• There’s also the impact of pain meds, they can decrease your libido, and you need to make sure you are on the right meds for you at the right dosage. If your pain isn’t controlled at all then of course sex will be harder
  • If your partner is your carer and you need help getting changed or into position, maybe you could ask someone else to get you ready or make the care into the foreplay.
  • Go long and slow or short and sweet, whatever works better for you
  • Have a think about what positions are best depending on where your pain is etc
  • Try not to stay in the same position for a long time if this causes you pain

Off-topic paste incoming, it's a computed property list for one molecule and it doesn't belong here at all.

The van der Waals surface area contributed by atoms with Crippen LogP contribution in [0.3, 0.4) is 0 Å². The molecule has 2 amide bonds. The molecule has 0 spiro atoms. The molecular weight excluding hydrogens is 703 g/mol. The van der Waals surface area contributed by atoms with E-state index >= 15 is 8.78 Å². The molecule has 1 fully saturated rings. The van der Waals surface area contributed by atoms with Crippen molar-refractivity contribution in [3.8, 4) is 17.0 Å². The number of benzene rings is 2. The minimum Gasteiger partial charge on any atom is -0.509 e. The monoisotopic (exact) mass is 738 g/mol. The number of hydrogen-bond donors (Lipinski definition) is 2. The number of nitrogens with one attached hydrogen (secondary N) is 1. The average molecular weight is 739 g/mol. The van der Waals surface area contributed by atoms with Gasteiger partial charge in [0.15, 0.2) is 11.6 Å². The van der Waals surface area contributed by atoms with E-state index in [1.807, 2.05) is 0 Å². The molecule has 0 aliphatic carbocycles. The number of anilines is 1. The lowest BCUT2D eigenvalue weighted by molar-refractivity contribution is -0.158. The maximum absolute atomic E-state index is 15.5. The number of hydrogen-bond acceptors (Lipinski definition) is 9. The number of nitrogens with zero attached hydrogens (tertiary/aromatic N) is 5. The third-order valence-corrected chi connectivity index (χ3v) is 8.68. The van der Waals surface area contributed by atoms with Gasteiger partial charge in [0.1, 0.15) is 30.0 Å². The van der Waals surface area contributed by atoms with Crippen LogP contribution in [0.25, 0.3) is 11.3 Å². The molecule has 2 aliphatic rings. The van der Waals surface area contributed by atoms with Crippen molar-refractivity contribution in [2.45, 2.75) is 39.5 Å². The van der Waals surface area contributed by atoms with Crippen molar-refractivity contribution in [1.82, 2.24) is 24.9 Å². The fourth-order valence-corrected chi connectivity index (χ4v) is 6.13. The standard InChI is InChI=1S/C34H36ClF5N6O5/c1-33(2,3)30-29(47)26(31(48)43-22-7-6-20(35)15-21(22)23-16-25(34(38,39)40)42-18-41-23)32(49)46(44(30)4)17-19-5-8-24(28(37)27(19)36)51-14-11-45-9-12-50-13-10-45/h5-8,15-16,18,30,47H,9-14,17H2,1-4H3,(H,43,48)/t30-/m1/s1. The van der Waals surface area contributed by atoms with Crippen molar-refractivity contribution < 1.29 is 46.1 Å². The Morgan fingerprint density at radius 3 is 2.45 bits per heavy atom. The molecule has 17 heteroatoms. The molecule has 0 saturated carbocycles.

• Depending on where things are in your sex life, go back to basics with date nights, flirting, kisses, holding hands, cuddles…
  • Muscle relaxants, a warm bath, massage, a glass of wine might all aid things by relaxing you and your muscles
  • If something doesn’t feel good, say something.  Don’t assume your groans are conveying the right message! Maybe even have a safe word or be clear that stop means stop right away.
  • Use Google, look up good sex positions for ehlers danlos or whatever you have
  • edited to add, lube, lube is good

None of this is going to be a quick and easy solution unfortunately…

I’d really like to hear from you if you’ve got any more tips.

I’d also suggest popping over to The Hippy Geek who has joined two beds together so she can have an adjustable bed and still share a bed with her husband which I think is awesome*!

*be in no doubt here, as awesome as the idea is, if you ever end up in a relationship with me, you’ll be in the spare room! I love my double bed and all it’s very specifically arranged accessories and I’m not giving up my middle of the night internet for anyone!